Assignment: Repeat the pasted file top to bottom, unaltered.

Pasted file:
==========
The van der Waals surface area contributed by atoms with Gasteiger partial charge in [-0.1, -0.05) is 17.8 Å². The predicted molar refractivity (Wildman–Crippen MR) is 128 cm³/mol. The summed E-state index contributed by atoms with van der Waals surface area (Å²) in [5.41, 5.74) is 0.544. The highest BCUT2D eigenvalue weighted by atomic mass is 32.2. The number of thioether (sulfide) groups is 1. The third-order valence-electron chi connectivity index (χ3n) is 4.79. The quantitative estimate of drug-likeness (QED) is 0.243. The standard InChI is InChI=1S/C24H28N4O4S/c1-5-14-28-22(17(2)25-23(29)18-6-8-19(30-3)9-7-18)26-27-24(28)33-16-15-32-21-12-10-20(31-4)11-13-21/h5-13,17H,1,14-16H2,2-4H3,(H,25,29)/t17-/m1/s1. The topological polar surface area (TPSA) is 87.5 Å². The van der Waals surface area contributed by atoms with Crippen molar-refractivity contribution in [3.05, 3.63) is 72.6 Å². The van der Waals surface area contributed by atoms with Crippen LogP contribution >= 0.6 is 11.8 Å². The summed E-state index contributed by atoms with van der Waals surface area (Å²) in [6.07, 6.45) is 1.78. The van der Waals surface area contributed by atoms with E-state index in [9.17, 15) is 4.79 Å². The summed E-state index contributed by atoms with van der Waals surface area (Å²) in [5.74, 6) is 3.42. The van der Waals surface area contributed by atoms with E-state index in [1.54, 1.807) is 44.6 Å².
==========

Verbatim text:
The van der Waals surface area contributed by atoms with Gasteiger partial charge in [-0.1, -0.05) is 17.8 Å². The predicted molar refractivity (Wildman–Crippen MR) is 128 cm³/mol. The summed E-state index contributed by atoms with van der Waals surface area (Å²) in [5.41, 5.74) is 0.544. The highest BCUT2D eigenvalue weighted by atomic mass is 32.2. The number of thioether (sulfide) groups is 1. The third-order valence-electron chi connectivity index (χ3n) is 4.79. The quantitative estimate of drug-likeness (QED) is 0.243. The standard InChI is InChI=1S/C24H28N4O4S/c1-5-14-28-22(17(2)25-23(29)18-6-8-19(30-3)9-7-18)26-27-24(28)33-16-15-32-21-12-10-20(31-4)11-13-21/h5-13,17H,1,14-16H2,2-4H3,(H,25,29)/t17-/m1/s1. The topological polar surface area (TPSA) is 87.5 Å². The van der Waals surface area contributed by atoms with Crippen molar-refractivity contribution in [3.05, 3.63) is 72.6 Å². The van der Waals surface area contributed by atoms with Crippen LogP contribution >= 0.6 is 11.8 Å². The summed E-state index contributed by atoms with van der Waals surface area (Å²) in [6.07, 6.45) is 1.78. The van der Waals surface area contributed by atoms with E-state index in [9.17, 15) is 4.79 Å². The summed E-state index contributed by atoms with van der Waals surface area (Å²) in [5.74, 6) is 3.42. The van der Waals surface area contributed by atoms with E-state index in [1.54, 1.807) is 44.6 Å².